“On Thursday there will be a great celebration for Margaret Thatcher’s 80th birthday. Like Kissinger, she is an example of the power of the moral will in human affairs. She is 80, Henry Kissinger is 82, and a third leader of the postwar world, Lee Kuan Yew, is also an 82-year-old. As Thatcher has written: “Mr Lee almost single-handedly built up Singapore into one of the most astonishing economic success stories of our times, and he did so in the face of constant threats to his tiny state’s security and, indeed, existence.
“These three, born into different cultures, seem to me to have shared the basic qualities that allow great statesmen to influence the world for the good; qualities that I most admire. They have shown great courage, unending determination and a clearly defined set of beliefs. They are wholly committed to the security and advancement of the countries they have led. All three also have an attractive intellectual gift; they always look far into the possible consequences in the future. They have imagination as well as intellectual force.”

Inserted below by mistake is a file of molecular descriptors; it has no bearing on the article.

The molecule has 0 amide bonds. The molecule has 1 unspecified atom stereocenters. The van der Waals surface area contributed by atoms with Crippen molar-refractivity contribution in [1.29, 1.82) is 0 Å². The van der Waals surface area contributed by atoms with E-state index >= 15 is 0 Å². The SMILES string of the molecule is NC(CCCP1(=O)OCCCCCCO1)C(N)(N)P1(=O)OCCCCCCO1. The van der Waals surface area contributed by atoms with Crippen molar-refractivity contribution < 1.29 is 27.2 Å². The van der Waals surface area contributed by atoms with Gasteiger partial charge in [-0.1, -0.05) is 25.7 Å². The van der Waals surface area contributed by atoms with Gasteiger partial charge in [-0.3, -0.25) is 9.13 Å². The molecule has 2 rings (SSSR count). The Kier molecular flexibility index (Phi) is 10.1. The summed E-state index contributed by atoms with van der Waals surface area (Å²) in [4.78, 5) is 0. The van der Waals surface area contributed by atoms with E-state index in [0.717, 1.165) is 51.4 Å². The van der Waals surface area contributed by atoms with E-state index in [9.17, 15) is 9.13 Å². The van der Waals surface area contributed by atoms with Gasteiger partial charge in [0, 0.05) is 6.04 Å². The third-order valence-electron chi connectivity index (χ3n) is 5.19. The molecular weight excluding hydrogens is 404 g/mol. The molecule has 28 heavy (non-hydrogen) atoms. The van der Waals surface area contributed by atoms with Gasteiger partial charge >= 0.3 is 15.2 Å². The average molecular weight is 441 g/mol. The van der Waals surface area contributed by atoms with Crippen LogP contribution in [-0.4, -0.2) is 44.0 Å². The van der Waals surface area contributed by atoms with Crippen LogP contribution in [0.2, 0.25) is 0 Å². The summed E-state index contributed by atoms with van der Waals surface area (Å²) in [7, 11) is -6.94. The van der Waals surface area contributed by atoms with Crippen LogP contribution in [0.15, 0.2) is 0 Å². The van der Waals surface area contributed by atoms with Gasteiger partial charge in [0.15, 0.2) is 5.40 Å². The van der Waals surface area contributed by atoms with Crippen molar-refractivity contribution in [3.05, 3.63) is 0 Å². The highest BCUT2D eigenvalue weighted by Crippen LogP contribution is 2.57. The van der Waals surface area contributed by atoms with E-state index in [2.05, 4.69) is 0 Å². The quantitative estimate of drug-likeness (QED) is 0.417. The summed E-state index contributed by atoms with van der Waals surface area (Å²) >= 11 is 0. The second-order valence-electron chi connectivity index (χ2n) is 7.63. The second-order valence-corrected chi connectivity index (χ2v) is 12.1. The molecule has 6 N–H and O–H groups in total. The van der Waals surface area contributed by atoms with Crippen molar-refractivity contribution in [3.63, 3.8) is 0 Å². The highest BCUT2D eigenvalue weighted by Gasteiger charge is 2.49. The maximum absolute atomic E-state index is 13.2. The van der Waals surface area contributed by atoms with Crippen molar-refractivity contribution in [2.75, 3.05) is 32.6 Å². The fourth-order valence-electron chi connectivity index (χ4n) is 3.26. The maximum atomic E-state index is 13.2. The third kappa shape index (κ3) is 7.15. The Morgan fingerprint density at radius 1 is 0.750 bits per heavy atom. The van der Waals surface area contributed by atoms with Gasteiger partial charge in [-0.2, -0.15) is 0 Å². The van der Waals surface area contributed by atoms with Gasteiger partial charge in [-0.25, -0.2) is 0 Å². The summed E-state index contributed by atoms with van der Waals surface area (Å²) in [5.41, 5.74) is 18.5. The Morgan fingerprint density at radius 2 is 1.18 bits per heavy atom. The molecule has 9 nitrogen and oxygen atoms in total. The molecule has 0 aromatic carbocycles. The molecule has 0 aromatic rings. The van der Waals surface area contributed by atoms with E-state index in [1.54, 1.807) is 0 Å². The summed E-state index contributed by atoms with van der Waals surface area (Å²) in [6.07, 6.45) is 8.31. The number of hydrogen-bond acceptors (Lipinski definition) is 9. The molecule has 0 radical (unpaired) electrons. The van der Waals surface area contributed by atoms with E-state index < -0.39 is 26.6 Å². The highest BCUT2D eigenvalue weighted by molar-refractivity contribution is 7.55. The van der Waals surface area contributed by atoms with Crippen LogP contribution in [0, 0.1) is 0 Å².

It never ceases to amaze me how journalists are more than willing to become little more than mouthpieces for tyrants, of the Western kind. Henry Kissinger “an example of the power of the moral will in human affairs”? Spare me. Online magazine, Salon, had in right in 2001: “If Henry Kissinger isn’t guilty of war crimes, no one is.”
Fred Branfman explains:
“If killing hundreds of thousands of innocent peasants by dropping million of tons of bombs on undefended civilian targets is not a war crime, then there are no war crimes. If Kissinger is not responsible for these crimes, then there are no war criminals.”
For people like Rees-Mogg – and every generation produces its fair share of little men and women with a taste for power and immorality – actions are irrelevant, outcomes are what matter. The Murdoch press wouldn’t even understand how telling the publication of such an article truly is. In their worldview, the killing of innocents is justified when Western military power is used to spread “freedom and democracy.” Therefore, the death of thousands in Iraq is acceptable because America’s aims are noble.
Rees-Mogg should expect a Christmas card from Kissinger. Not unlike Australia’s resident Rees-Mogg. Dining with Kissinger must be so taxing.